Philip Hammond‘s association with the Kingdom of Saudi Arabia may be controversial, but it’s proving to be highly remunerative for the former chancellor all the same.
Mandrake hears “Spreadsheet Phil” has just pocketed £320,000 from Matrix Partners – the consultancy firm he set up after leaving the Treasury – with a further £40,000 due to his wife Susan thanks to her 10% stake in the business.
Hammond, pictured, records the Saudis as his company’s client in the House of Lords register of interests. His last days at the Treasury saw him in communication with them – one newspaper described it as a “charm offensive” – but they are not his only Middle Eastern client. His disclosures in the Lords also report roles for Kuwait and Bahrain. Despite its proposed six figure dividend, Matrix hasn’t much left in the kitty, with just £39,614 retained in shareholders funds as at March 31, 2021.
Saudi Arabia has long had a special place in Hammond’s affections. In 2015, when he was foreign secretary, he accepted a watch worth £2,000 from a Saudi businessman, even though ministers were not supposed to accept expensive gifts. Later, on a visit to the kingdom on a taxpayer-funded trip as chancellor, he met the then finance minister who later offered him a job.
Fall of Hall
After bungling the investigation into how Martin Bashir secured his interview with Diana, Princess of Wales, Lord Hall had little choice but to quit as chair of the National Gallery.
His has been an ignominious fall from grace, but he was, for all that, once seen as an effective director of news at the BBC between 1993 and 2001. “What changed him was his period as chief executive of the Royal Opera House in Covent Garden before he then returned to the BBC as director-general,” one BBC journalist tells, me off-the-record. “That was when he metamorphosed into a courtier who always just wanted to smooth things over and avoid anything awkward.”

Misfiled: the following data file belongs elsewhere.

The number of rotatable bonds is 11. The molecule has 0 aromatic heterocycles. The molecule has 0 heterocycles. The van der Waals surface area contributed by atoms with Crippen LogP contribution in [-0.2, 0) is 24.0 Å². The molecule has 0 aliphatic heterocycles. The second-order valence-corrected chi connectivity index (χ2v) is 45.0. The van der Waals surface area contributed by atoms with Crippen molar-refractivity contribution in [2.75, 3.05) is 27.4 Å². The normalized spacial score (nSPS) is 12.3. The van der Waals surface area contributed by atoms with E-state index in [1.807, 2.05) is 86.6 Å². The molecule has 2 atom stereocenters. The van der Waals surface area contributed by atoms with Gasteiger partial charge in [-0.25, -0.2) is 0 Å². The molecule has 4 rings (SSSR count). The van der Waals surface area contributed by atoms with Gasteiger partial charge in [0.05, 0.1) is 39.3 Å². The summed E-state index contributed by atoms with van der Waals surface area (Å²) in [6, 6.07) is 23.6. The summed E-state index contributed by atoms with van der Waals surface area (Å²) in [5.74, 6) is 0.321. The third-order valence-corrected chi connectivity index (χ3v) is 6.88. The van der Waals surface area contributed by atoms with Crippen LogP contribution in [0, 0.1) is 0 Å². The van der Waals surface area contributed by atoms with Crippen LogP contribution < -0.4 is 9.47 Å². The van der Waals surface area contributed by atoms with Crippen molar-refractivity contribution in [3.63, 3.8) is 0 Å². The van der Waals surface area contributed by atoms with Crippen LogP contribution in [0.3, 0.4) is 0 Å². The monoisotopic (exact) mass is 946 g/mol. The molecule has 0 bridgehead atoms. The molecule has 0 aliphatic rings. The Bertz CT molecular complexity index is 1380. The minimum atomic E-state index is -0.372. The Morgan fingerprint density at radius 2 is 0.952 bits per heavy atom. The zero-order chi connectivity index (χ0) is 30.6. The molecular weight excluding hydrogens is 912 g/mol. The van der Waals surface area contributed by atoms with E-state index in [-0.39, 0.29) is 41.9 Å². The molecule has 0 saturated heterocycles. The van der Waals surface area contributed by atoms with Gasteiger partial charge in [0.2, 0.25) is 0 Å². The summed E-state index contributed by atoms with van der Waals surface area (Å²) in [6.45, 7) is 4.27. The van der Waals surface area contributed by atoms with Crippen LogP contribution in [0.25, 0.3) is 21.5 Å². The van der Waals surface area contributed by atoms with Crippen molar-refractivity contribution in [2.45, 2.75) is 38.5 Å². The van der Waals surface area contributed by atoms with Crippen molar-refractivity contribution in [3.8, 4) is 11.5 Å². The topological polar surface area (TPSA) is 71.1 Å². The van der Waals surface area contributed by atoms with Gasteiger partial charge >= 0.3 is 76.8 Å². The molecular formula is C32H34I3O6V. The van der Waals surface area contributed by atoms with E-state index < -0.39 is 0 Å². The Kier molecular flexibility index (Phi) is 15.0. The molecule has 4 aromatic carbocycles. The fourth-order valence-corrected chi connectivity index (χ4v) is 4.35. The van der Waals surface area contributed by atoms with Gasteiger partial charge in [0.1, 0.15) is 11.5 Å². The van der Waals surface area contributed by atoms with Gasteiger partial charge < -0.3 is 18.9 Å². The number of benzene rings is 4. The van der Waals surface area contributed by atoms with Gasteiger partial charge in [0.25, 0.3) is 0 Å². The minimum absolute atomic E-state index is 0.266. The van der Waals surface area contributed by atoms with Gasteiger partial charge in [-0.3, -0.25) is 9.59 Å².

In 2012, I disclosed how Hall had entertained George Osborne, Michael Gove and Ed Vaizey at Covent Garden when he took it upon himself to give them tickets for all four parts of Wagner’s Ring cycle that were worth £2,664. John Sweeney, the former BBC journalist, told me: “There’s a character in John Le Carre‘s Call for the Dead who Smiley calls ‘the head eunuch.’ That’s Tony Hall.”
Arch Eurosceptic though he is, Paul Dacre has been quietly taking money from the European Union until the bitter end.
New figures from the agriculture department show that the former Daily Mail editor used £86,892 in EU funds in 2019 on green initiatives at his English and Scottish estates. The spend was included in the £168,000 grant that the unlikely eco warrior applied for and was granted by the EU to benefit his estates at Langwell and Wadhurst in 2019.
“The thing people don’t generally understand is that Dominic Cummings is an incredibly moral person. He plays a different game from the people who prize promotion and gongs and worry about where the massive contract is coming when they leave government.”
Tim Shipman, the political editor of the Sunday Times, is of course the master of the unattributed quote, but it struck me that there aren’t a lot of people who would naturally have said this about Boris Johnson‘s former aide who so brazenly broke the lockdown rules when he journeyed to Barnard Castle with his wife, Mary Wakefield, and their child.
James Beechey, the art historian whom Cummings befriended during his days working for Iain Duncan Smith, made the point to me last year that Cummings has simply never had a great many friends. He described him as “a lonely oddball”. The only three people I can imagine who could conceivably have said this are Wakefield, Michael Gove – Cummings goes back a long way with him – or, of course, Cummings himself.
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